How tough is it this Christmas on the high street? Very, judging by my walk along London's Oxford Street.
Britain’s prime shopping street was a sea of red, as the windows of virtually every store were offering heavy discounts. Three categories were promising bargains: knitwear, outerwear and party dresses.
I say virtually because two chains stood out as not carrying “sale” signs: Zara and Next. Everyone else was trying to shift seasonal stock. Even John Lewis, once a stickler for not starting its sale until after Christmas, had succumbed. Most were saying “30 per cent off” selected items. H&M, though, was advertising 60 per cent.
Everywhere, there were signs of too much clobber. The unusually warm autumn has played havoc with their best-laid plans. Two heavy sufferers, in particular, appeared to be Debenhams and Marks & Spencer.
The latter is cutting prices on different ranges every day, so one day is knitwear, another is coats, and so on. What’s striking about the M&S move, however, is that it only applies to purchases in-store. The small print makes clear that online is not included. This strikes me as perverse: that M&S should be offering two different price points for in-store and digital. One explanation may be that the retailer doesn’t have any faith in its internet service to deliver, having run into well-publicised problems trying to cope with Black Friday.
These, don’t forget, are the reductions now, before Christmas. Afterwards, with more items included, promises to be an even greater bonanza than normal.
Salmond’s sub deal could keep Barrow afloat
On a trip back to my home town of Barrow-in-Furness to present the prizes at the Sixth Form College, I get talking to two local dignitaries. We discuss how the Cumbrian seaside industrial town can enjoy a prosperous economic future. The only way, I submit, is by playing to its strengths – namely the expertise gained from building nuclear submarines.
Attempts to turn Barrow into something else, to develop its docks as a marina and berth for cruise ships for example, are destined to fail. It should avoid the fate that has beset so much of Britain by turning its back on what it does best and trying to reinvent itself – the result is an ersatz nation of industrial heritage sites and spruced up but largely non-wealth-creating former factories, mills and docklands turned bijou apartment projects.
A cluster is what Barrow should be aiming for, clusters of start-up enterprises, of advanced manufacturing and tech companies spawned by nuclear engineering and the construction of submarines. As we chat, an idea forms: that Barrow should bid to become the base for Trident if the Scottish Nationalists stick to their long-held pledge to force the Westminster government to close Faslane on the Clyde.
The symmetry, between the place that builds the submarines, and the centre that houses them, is natural. Barrow, in the shape of BAe Systems that runs the shipyard, and the docks, already possesses most of the facilities required. The boost for the local economy would be enormous. And the population, which is already used to dealing with things nuclear and has Sellafield just up the coast, would be unlikely to protest.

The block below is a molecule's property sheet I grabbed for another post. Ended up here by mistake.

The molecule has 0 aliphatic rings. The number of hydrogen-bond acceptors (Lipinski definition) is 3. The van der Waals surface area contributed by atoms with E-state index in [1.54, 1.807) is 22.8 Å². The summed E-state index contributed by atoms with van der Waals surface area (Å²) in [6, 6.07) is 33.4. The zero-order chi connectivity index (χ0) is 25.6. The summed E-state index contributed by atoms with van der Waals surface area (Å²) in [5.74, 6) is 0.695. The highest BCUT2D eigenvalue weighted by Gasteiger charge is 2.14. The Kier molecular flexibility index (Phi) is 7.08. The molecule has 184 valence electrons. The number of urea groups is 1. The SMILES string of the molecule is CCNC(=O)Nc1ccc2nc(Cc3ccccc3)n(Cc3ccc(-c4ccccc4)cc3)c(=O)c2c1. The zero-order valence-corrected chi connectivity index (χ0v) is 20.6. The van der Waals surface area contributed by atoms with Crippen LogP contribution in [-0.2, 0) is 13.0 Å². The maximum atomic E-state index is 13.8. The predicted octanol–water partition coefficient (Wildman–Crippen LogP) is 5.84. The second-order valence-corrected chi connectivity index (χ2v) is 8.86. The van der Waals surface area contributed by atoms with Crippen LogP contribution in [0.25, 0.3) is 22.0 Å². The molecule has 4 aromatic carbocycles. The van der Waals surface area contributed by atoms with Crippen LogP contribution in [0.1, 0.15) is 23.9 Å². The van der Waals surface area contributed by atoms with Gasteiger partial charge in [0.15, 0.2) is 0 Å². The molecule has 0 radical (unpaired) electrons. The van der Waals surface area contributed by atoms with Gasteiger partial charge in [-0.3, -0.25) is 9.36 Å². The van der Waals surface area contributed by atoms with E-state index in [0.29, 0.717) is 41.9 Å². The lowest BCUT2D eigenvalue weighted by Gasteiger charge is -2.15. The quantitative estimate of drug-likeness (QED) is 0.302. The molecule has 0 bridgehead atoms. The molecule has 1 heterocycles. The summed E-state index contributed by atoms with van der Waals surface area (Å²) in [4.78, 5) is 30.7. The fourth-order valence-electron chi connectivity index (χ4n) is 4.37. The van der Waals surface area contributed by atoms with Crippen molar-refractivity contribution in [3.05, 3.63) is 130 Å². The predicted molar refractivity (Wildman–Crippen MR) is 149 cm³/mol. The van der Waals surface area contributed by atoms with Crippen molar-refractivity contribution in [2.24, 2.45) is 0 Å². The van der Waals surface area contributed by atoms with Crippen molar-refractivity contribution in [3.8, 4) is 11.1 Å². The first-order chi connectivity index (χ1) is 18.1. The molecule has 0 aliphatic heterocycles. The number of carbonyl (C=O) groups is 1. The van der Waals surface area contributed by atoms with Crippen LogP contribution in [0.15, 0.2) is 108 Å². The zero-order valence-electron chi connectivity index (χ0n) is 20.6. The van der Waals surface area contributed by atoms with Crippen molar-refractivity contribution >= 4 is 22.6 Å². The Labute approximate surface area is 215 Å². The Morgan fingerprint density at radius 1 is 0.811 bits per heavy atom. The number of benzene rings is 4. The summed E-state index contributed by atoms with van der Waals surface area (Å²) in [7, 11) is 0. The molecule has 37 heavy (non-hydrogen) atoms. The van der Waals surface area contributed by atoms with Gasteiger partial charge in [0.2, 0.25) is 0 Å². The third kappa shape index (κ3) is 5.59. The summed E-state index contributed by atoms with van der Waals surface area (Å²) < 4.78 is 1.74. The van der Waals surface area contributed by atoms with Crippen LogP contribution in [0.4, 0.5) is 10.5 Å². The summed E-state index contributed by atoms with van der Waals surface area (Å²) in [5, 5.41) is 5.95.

It all makes for a perfect fit. If Alex Salmond maintains his promise that he will use Faslane as a bargaining chip to secure a deal in the post-general election fallout, Barrow should pounce.
My past caught up with me – at Sotheby’s
At the prize-giving, the devotion and energy of the staff are obvious. So too is the sense of community between pupils, teachers and parents. Resources are tight but the determination to succeed, to turn out leavers who are capable of doing pretty much whatever they want to do is profound.
I begin my speech by saying that 40 years ago I sat in a similar hall and received a prize from a man who was also bespectacled, balding and overweight. I hadn’t got a clue as to who he was, either.
Among the tips I passed on was to own up to your mistakes, don’t run away from them. I related the tale of how I once was at a reception at Sotheby’s, in a group with the auction house’s chairman. I was aware of a woman hovering on the edge of us, and thought I vaguely recognised her. When there was a lull in the conversation she stepped forward. “Chris Blackhurst, you don’t remember me, but I can never forget you – you were once sick in my bike basket.”
It was true. I was taken ill after an alcohol-heavy and food-light party at university, and on the way home there had been a wicker depository handily placed at just the right height. Being the shameful coward I am, I did not have the courage to own up, to apologise and to compensate her. I duly got my comeuppance in front of the great and good at Sotheby’s, and deservedly so.
A bumper year for bumper consolidations
The week ends with news of a bid for Aer Lingus by IAG. For the past few months, bankers and other City types who make their living out of advising the major companies have had a spring in their step.
There were large deals in the pipeline, is all they would say. Watch this space. Clearly, with Aviva going for Friends, BT wanting to buy EE, and Qatar and Brookfield chasing Songbird, owner of Canary Wharf, and now IAG and Aer Lingus, they weren’t joking.
Putting aside property plays such as Canary Wharf, the main driver appears to be the desire for consolidation. Companies want scale to compete globally, opportunities for further meaningful growth in the UK have become more restricted and they’re sitting on plenty of cash.
Financial services, supermarkets and telecoms are just three sectors where the number of players will reduce. Pharmaceuticals is another. This is just the beginning of a reshaping of several of our industries. Expect more of the same in 2015. Merry Christmas and happy new year.Reuse content